Close Your Eyes and Imagine…


Reading to Learn

Allison McDonald



Children need to learn to visualize what they read so they can form mental images in their mind to help them with understanding the story.  Since the most important goal in reading is comprehension, children need to be able to visualize what they read so it will make sense.  As children read the book they will be able to construct mental images from the reading through visualization.



·        Book:  White, E.B. (1952).  Charlotte’s Web.  Harper & Row, Publishers:  New York. (class set)

·        Writing Journals (class set)

·        Pencils, crayons, markers

·        Checklist (for teacher)

o       Illustration reflects passage from book

o       Child can describe passage after reading

o       Child comprehends book by telling the class



1.  Review silent reading with the class, and ask “Is silent reading important?  Yes, because if everyone is reading out loud at the same time it is very hard to concentrate.  Now (teacher picks two students to come up with their books) I want the three of us to start reading our books out loud together.  Okay read.”  (Teacher and two students read books out loud at the same time)  After a few seconds say “stop.”  “Now could anyone understand what we were reading about?  No, because we were all reading at the same time.  Now I want everyone to read silently for a few seconds. (Everyone reads silently)  Now stop.  Wasn’t that much easier to understand what you were reading.  So today I want everyone to read silently so we can all visualize what we are reading individually.”

2.  “Today we are going to work on making pictures in our mind as we read.  Most chapter books do not have pictures in them so we have to create them in our mind.  Now we are going to practice, I want everyone to close your eyes while I read a part of Charlotte’s Web. (Teacher reads the first paragraph of the book)  Now open your eyes, who can raise their hand and describe the picture they made in their mind.  (Teacher calls on several students to share)  The wonderful thing about making these pictures in your mind is that they are your own, so you can create the way you want everything to look.”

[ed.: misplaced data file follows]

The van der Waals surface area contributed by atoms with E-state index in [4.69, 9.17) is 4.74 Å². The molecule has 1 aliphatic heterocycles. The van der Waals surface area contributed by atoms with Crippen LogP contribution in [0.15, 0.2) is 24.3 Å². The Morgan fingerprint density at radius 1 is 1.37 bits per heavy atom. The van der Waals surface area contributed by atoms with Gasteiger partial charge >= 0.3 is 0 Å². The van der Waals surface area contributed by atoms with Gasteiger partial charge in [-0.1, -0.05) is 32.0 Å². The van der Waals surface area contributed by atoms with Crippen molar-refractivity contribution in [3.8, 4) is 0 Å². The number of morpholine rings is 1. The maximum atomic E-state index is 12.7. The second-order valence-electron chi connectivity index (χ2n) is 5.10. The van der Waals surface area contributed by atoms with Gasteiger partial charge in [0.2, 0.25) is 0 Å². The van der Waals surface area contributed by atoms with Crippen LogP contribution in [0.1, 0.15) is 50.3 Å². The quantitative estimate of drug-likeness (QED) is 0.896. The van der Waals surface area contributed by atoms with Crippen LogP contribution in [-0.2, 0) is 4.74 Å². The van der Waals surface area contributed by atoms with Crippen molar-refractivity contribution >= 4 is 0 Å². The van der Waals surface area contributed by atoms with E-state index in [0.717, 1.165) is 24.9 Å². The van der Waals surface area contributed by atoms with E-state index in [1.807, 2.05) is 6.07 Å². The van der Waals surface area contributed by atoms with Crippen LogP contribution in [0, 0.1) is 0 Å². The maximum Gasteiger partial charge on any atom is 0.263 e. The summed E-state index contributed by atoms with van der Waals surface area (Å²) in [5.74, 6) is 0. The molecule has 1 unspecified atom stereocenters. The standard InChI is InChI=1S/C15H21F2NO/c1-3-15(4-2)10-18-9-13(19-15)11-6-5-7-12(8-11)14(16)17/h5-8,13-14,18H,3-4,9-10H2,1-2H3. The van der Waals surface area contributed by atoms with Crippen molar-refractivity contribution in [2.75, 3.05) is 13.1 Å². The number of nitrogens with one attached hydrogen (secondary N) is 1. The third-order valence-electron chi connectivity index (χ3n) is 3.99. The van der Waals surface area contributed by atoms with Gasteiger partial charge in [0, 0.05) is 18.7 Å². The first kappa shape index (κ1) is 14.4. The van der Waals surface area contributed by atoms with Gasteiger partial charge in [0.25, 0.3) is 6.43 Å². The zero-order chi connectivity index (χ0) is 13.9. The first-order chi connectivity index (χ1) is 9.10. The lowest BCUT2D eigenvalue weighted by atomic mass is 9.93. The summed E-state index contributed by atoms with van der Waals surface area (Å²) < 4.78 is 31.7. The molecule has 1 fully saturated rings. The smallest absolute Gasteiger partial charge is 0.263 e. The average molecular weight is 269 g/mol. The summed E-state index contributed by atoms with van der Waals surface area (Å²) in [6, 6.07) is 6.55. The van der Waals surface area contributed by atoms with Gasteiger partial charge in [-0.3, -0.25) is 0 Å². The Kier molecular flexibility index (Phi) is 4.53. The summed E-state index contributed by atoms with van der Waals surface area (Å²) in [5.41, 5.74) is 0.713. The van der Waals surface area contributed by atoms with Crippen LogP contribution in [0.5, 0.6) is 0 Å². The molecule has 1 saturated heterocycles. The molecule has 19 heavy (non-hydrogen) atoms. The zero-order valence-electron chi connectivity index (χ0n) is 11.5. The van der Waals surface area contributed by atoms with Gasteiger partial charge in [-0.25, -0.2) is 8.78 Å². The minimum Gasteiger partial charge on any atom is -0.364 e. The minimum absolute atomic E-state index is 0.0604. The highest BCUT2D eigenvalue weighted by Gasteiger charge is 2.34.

3.  “We are going to start reading Charlotte’s Web and I want everyone to use your visualization strategies as you read.  If you need to close your eyes every now and then to picture something then feel free to do so.”

4.  “Now I want everyone to get their book out and place it on your desk, and listen to me.  This book is about a little girl named Fern who loved a pig named Wilbur.  Wilbur was going to be sent off to the butcher, so Fern and Wilbur’s friends, Charlotte and Templeton, tried to save him.  Now let’s read Charlotte’s Web and find out what happens to Wilbur.  Now I want everyone to read the first page silently and don’t forget to visualize the story.”

5.  “Now raise your hand when you are done reading the first page.”  The teacher will call on students to share their visualizations of the first page.

6.  “I want you all to continue reading until you get to chapter 2.  I want you then to write down your favorite part of the chapter so far and draw a picture of it.”  The students will then present their favorite part to the class and show their image of that part. (The teacher will use the checklist during these presentations.)



Children will read silently chapter one, and then write down their favorite part and draw a picture of it.  During the presentation the teacher will use the checklist to assess what they know.



Cuff, Kristen.  “Open the Doors to Imagination.”


Pressley, M. (1989).  “Strategies That Improve Children’s Memory and Comprehension of Text”.  The Elementary School Journal.  pp. 9-13.


White, E.B. (1952).  Charlotte’s Web.  Harper & Row, Publishers:  New York.

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